MANILA, Philippines — The Department of Education (DepEd) has come out with a 21-page “Errata Guide” to correct glaring factual, grammatical and other errors in 11 social studies textbooks and teachers’ manuals issued earlier to 43,000 public elementary schools nationwide.
Some 70,000 copies of the guide were printed and delivered to 188 DepEd divisions, the cost of which was paid for by three textbook suppliers — LG & M Corp., Vibal Publishing House and Mary Jo Publishing House.
The three were the publishers of the textbooks found to contain all the errors, said Daisy Santos, head of the DepEd’s Instructional Materials Council Secretariat (IMCS).
The IMCS is the agency that selects and prescribes textbooks and supplementary materials that are used in all public elementary and secondary schools.
The 11 textbooks reviewed by a panel of DepEd teachers and supervisors were found to have a total of 269 errors.
In one textbook alone, “Ang Bagong Pilipino 3,” published in 2006 by the Mary Jo Publishing House, at least 77 errors were found.
“Makabayan: Katangiang Pilipino 2”, published by LG & M, was found to have 48 errors.
Various errors were also found in four other LG & M publications: Makabayan: Kasaysayang Pilipino 5 (43 errors), Makabayan: KP5 teachers’ manual (3 errors), Makabayan: Kapaligirang Pilipino 4 (32 errors) and Makabayan: KP4 teachers’ manual (2 errors).
Five Vibal publications contained many errors: Masipag na Pilipino 3 (31), MP3 teachers’ manual (3), Matapat na Pilipino 1 (18), Marangal na Pilipino 5 (11) and MP5 teachers’ manual (1).
Depending on the gravity of the errors that may be found in their products, other textbook publishers may also be required to publish similar errata guides in the future, the DepEd said.
The issuance of the errata guide is one of several “stringent measures” that the DepEd has adopted to eliminate errors in textbook content, according to Education Secretary Jesli A. Lapus.
These reform measures would further enhance the department’s capability to provide quality textbooks for all public schools nationwide, Lapus said.
The guide contains recommendations aimed at helping improve not just learning competencies but also teachers’ skills, said Dr. Vilma Labrador, DepEd undersecretary for programs and projects.
Teachers are also asked to provide feedback by citing specific errors, explaining them and making recommendations on how they can be corrected.
A select group of teachers and school supervisors reviewed the 11 textbooks, along with other DepEd publications, to ensure that they were error-free, Labrador explained in the guide’s foreword.
According to Santos, the DepEd issued a similar guide on textbook errors before, calling it “Teaching Notes.”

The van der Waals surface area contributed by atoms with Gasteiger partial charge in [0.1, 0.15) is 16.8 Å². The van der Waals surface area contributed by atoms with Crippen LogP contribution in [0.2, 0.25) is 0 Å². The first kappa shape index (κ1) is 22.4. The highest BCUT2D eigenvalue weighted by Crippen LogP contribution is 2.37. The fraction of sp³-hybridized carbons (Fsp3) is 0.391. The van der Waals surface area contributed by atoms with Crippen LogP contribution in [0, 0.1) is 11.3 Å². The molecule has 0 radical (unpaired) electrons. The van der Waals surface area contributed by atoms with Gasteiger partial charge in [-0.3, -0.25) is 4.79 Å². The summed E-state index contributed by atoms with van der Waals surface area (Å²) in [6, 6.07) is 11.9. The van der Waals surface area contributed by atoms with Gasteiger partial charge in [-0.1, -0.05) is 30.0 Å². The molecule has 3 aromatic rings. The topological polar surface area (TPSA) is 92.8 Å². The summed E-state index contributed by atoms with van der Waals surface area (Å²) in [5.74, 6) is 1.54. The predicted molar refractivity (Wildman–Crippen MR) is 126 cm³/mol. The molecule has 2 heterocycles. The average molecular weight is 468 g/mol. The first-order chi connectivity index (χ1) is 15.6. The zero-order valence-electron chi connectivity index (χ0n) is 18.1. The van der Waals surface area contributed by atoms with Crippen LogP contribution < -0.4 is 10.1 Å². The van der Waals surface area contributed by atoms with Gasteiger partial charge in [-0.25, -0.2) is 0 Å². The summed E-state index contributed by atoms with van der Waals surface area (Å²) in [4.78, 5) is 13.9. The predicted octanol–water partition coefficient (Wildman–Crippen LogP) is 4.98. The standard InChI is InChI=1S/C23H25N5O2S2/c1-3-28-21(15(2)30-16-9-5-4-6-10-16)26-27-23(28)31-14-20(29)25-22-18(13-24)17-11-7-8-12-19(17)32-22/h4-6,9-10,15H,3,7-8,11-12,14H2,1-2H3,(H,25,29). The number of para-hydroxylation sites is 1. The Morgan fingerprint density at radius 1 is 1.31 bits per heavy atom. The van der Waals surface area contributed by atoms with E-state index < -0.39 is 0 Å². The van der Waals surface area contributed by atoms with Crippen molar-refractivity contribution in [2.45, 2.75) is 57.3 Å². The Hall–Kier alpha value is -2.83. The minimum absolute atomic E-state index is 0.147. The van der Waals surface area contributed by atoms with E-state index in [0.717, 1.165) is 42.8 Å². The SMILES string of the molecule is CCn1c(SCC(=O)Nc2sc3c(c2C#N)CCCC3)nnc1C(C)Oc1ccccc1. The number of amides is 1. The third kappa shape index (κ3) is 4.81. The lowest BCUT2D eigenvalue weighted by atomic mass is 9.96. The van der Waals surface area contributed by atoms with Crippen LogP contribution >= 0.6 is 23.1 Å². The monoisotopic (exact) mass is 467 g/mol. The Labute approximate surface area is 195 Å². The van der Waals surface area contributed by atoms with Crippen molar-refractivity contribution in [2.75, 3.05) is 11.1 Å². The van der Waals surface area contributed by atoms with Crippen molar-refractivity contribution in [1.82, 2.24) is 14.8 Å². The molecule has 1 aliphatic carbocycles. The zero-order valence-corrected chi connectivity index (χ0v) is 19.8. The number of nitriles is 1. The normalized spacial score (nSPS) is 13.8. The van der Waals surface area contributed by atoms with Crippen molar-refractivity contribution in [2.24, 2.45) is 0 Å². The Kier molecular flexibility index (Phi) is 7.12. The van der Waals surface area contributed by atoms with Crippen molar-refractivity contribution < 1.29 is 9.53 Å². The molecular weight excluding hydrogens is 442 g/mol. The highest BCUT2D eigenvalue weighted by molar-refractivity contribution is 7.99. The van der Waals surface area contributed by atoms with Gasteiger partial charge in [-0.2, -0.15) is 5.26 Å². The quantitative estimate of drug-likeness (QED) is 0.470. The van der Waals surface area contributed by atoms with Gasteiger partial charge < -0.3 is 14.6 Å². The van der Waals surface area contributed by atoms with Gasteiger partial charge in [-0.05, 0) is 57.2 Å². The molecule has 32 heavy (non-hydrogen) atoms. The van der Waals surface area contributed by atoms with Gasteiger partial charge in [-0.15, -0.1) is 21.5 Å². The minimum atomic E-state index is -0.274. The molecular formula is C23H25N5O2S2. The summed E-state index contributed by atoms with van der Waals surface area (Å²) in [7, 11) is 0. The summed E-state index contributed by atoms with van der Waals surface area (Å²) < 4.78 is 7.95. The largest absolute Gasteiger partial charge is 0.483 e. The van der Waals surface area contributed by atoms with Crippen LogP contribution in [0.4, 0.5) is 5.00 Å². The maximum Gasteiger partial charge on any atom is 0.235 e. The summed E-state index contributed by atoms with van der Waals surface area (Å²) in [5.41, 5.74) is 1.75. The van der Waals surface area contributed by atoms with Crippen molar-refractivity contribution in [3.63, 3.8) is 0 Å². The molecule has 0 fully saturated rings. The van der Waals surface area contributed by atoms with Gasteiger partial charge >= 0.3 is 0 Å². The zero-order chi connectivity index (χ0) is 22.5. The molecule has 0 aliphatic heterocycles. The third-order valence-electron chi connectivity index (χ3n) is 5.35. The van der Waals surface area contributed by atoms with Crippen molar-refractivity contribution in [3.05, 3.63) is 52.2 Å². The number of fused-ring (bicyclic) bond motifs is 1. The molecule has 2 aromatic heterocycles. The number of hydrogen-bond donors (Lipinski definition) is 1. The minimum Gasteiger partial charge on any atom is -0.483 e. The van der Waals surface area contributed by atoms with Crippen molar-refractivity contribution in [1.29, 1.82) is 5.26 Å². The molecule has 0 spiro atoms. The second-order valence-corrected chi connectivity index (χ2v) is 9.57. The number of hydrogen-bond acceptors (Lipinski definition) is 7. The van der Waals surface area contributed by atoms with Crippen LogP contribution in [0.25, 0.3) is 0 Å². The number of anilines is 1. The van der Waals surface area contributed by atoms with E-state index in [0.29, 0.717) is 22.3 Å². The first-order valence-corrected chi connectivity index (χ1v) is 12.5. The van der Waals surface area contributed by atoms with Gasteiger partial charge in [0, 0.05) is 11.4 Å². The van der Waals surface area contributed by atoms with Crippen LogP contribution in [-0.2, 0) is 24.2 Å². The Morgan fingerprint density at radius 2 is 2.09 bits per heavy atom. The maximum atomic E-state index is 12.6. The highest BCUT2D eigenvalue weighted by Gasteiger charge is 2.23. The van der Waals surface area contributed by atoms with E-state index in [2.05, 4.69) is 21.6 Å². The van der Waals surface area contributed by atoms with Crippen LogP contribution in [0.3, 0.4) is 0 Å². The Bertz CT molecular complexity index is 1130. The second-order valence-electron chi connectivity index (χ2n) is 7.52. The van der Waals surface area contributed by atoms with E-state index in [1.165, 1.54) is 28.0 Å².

But the militant Alliance of Concerned Teachers (ACT) said the publishing of an errata guide deals with only one aspect of the problem of textbook content.
ACT chair Antonio Tinio said the DepEd has yet to address more fundamental concerns, like the way many history textbooks gloss over the Philippine-American War or exhibit a bias for the martial law regime of the late dictator Ferdinand Marcos.
He warned the DepEd against becoming complacent as “the public debate on textbook content has hardly begun.”
Despite the department’s limited resources, Lapus is confident the DepEd can “make meaningful reforms happen in the field.” This includes efforts at improving the content of government-issued textbooks, he said.
The IMCS said in a report that it has strengthened the content evaluation process for textbooks and teaching manuals.
It said the old two-stage evaluation system has been replaced by a four-level pre-bid evaluation system to address “the high percentage of textbooks and teachers’ manuals being disapproved due to poor content quality.”
The IMCS has also conducted a number of random inspection tours of publishing company warehouses to examine the production quality of textbooks.
“Major production errors, including books with inverted or missing pages and poor bindings were rejected outright by the recipient division offices. Minor typographical and spelling errors were also found as well as some minor production errors, which included books with untrimmed and wrinkled pages and smudges,” the DepEd said.
Lapus has repeatedly asked the public to assist the department in the ongoing review of textbooks. It has also participated in Senate committee investigations into the reported errors in textbook content and alleged payoffs made to legislators by textbook publishers.
The DepEd is mandated by the Constitution to provide rent-free textbooks and other instructional materials to the public school system. It has been doing this since 1976.
In 2005 and 2006, the government spent some P3.42 billion on textbooks and instructional materials.
In the next two years, the DepEd will spend P4.23 billion for the procurement of 70,602,573 textbooks and other instructional materials, a priority program of the department.
However, the four-stage DepEd textbook procurement system — bidding, pricing, purchasing and delivery — has always been susceptible to graft despite the department’s strict guidelines.
Lapus said the DepEd was “constantly instituting measures to improve our procurement system to ensure the efficient and timely delivery of goods and services within the department.”
He noted that “despite limited funds [in 2006, the DepEd was able to fill the textbook requirements of the public school system due to the imposition of a new procurement policy which promotes transparency, fair competition and title uniformity.”
Early this year, the DepEd’s national textbook delivery program was cited as a “model for procurement reforms” by the Organization for Economic Cooperation and Development (OECD), an international organization that coordinates aid from donor governments and multilateral organizations to developing countries.